Individual Work
If I wrote you a love letter would you write back? (and thousands of other questions.)

The full title is “If I wrote you a love letter would you write back? (and thousands of other questions.) “A Thousand Questions” was created by Winnie Soon and Helen Pritchard. It was first commissioned at the Microwave International New Media Arts Festival 2012 in Hong Kong. It was an exhibit that provided listeners with an endless set of unanswered queries programmed to be pulled from Twitter using the keyword search “?” The idea was derived from the 1950s when love letters started appearing at Manchester University’s Computer Department’s

In the exhibit, listeners are encouraged to put on headphones and become immersed in the live time questions flowing through the headsets. It touches on the idea of the human inhumane poetics using both computerized and human writings. Questions are pulled from Twitter using the key character “?” They are then programmed to be put into a continuous flow of questions then presented through a computerized voice. These human written questions published originally to a social media platform are then manipulated and generated into one loop.

There are thousands of questions and the order in which they stream through the headsets is unique to the twenty-one listeners the exhibit allows for. It’s medium is installation. The visual-audio installation piece collects tweets and transcribes them into questions and characters.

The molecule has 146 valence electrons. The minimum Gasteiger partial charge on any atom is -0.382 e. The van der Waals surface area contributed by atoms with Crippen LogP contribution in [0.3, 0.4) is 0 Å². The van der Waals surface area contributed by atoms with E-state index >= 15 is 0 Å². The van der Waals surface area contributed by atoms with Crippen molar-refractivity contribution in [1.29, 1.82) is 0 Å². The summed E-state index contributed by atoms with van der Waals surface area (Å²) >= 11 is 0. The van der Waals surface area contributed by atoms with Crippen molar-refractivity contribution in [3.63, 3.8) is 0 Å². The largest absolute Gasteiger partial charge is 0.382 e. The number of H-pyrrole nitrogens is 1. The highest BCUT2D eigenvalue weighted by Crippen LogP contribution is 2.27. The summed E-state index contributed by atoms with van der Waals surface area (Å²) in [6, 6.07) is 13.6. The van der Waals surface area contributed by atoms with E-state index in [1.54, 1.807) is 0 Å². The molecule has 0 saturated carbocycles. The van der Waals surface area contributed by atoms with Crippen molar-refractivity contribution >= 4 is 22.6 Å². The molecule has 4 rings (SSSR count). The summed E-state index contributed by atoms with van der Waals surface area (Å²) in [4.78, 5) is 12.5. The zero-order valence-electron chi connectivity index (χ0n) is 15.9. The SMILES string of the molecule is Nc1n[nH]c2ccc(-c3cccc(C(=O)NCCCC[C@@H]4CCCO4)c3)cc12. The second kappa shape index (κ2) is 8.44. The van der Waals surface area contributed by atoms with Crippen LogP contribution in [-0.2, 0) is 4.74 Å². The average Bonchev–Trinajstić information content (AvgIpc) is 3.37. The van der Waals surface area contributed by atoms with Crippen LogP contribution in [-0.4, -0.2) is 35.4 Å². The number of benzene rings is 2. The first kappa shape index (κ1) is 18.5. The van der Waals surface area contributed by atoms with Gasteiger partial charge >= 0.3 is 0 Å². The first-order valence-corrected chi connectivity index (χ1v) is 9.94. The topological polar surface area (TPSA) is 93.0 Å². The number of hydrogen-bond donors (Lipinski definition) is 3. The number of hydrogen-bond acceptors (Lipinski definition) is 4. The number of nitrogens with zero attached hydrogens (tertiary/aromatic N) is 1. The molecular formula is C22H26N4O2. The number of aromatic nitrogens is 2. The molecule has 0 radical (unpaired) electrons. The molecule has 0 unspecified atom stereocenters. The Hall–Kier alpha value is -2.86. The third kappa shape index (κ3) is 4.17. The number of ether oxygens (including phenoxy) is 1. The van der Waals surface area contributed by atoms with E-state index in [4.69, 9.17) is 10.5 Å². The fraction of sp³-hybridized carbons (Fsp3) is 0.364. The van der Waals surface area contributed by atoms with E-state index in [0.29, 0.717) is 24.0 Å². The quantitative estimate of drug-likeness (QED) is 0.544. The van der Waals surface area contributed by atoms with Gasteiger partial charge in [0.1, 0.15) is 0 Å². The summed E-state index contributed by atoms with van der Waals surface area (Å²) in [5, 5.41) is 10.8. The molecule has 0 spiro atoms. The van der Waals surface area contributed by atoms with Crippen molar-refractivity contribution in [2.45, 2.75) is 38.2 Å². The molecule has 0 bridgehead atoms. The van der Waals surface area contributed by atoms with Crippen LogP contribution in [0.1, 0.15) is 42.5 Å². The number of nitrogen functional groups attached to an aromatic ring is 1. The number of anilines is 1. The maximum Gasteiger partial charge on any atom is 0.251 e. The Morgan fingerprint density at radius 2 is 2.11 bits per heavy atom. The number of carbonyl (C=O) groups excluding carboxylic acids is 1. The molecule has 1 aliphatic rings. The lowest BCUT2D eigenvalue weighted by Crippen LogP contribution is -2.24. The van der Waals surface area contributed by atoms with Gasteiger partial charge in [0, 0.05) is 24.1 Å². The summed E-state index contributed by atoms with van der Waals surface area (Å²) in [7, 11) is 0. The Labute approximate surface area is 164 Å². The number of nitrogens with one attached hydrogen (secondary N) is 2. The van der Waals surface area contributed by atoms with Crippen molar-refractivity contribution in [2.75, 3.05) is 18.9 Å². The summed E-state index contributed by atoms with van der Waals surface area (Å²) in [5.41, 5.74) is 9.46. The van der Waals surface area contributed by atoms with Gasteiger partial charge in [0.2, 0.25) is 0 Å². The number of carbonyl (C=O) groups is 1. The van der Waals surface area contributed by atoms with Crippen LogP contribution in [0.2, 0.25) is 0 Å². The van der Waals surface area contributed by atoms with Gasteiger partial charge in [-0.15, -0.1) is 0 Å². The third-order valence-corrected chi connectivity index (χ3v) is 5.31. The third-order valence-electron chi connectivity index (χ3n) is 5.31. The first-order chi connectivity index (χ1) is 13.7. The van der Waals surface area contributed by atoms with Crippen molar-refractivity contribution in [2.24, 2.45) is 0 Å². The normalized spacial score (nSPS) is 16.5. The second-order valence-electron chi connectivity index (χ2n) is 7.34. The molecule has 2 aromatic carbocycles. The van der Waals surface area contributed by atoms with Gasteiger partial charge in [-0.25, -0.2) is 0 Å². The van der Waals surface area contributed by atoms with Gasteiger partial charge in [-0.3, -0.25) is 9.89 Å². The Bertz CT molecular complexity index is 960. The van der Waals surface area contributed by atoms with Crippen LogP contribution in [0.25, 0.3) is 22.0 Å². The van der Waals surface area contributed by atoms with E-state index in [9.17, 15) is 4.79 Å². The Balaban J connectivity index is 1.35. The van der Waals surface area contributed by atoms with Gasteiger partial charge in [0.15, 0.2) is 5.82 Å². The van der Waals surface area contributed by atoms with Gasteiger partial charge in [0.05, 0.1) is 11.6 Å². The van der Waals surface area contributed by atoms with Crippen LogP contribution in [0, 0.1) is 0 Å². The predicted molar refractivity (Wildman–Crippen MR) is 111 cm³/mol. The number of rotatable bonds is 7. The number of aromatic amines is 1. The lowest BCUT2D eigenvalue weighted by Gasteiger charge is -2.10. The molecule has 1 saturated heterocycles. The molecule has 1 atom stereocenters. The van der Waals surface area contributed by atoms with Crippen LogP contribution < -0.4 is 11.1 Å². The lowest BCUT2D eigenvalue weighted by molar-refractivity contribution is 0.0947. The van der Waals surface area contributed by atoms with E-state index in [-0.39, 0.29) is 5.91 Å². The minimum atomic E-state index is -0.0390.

Author statement: 
In collaboration with Helen Pritchard In this work the network asks “If I wrote you a love letter would you write back?” Like the love letters which appeared mysteriously on the noticeboards of Manchester University’s Computer Department in the 1950s, thousands of texts circulate as computational processes perform the questions (perhaps as an expanded Turing test) on its listeners. These questions are extracted in real-time from Twitter with the keyword search of the ‘?’ symbol to create a spatio-temporal experience. The computerized voice the audience hears is a collective one, an entanglement of humans and non-humans, that circulates across networks. The visual-audio installation piece If I wrote you a love letter would you write back? uses procedural translation to collect discourse from Twitter and translate it into spoken words as well as unreadable characters. Tweets are queried from the live web based on the presence of the “?” character, which renders the search an at-times poignant record of questions that might otherwise go unheard and unanswered on Twitter’s broadcast network. The poetics of the piece thus combine human-generated language and computer-generated characters and words, rendering the human inhuman through the process of text and audio translation while removing the questions from their original context and conversations. As an installation, the piece engulfs the viewers in an endless set of unanswered queries.